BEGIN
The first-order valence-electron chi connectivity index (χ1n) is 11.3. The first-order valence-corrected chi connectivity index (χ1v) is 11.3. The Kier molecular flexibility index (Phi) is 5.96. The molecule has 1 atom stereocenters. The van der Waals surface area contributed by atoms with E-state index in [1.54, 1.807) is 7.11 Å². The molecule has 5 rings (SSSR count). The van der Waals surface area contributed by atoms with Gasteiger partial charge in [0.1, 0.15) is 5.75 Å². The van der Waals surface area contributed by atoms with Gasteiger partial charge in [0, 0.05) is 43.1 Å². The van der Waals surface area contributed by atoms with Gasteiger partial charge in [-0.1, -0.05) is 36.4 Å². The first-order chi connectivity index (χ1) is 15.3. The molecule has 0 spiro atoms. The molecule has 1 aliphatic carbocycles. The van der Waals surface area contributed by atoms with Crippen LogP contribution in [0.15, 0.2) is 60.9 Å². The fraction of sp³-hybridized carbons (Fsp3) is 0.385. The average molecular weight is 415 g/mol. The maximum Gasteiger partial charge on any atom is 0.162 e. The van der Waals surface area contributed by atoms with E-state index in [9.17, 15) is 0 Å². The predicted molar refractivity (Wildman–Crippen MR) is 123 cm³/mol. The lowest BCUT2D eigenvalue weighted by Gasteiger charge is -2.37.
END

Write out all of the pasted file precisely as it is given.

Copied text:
The first-order valence-electron chi connectivity index (χ1n) is 11.3. The first-order valence-corrected chi connectivity index (χ1v) is 11.3. The Kier molecular flexibility index (Phi) is 5.96. The molecule has 1 atom stereocenters. The van der Waals surface area contributed by atoms with E-state index in [1.54, 1.807) is 7.11 Å². The molecule has 5 rings (SSSR count). The van der Waals surface area contributed by atoms with Gasteiger partial charge in [0.1, 0.15) is 5.75 Å². The van der Waals surface area contributed by atoms with Gasteiger partial charge in [0, 0.05) is 43.1 Å². The van der Waals surface area contributed by atoms with Gasteiger partial charge in [-0.1, -0.05) is 36.4 Å². The first-order chi connectivity index (χ1) is 15.3. The molecule has 0 spiro atoms. The molecule has 1 aliphatic carbocycles. The van der Waals surface area contributed by atoms with Crippen LogP contribution in [0.15, 0.2) is 60.9 Å². The fraction of sp³-hybridized carbons (Fsp3) is 0.385. The average molecular weight is 415 g/mol. The maximum Gasteiger partial charge on any atom is 0.162 e. The van der Waals surface area contributed by atoms with E-state index in [9.17, 15) is 0 Å². The predicted molar refractivity (Wildman–Crippen MR) is 123 cm³/mol. The lowest BCUT2D eigenvalue weighted by Gasteiger charge is -2.37.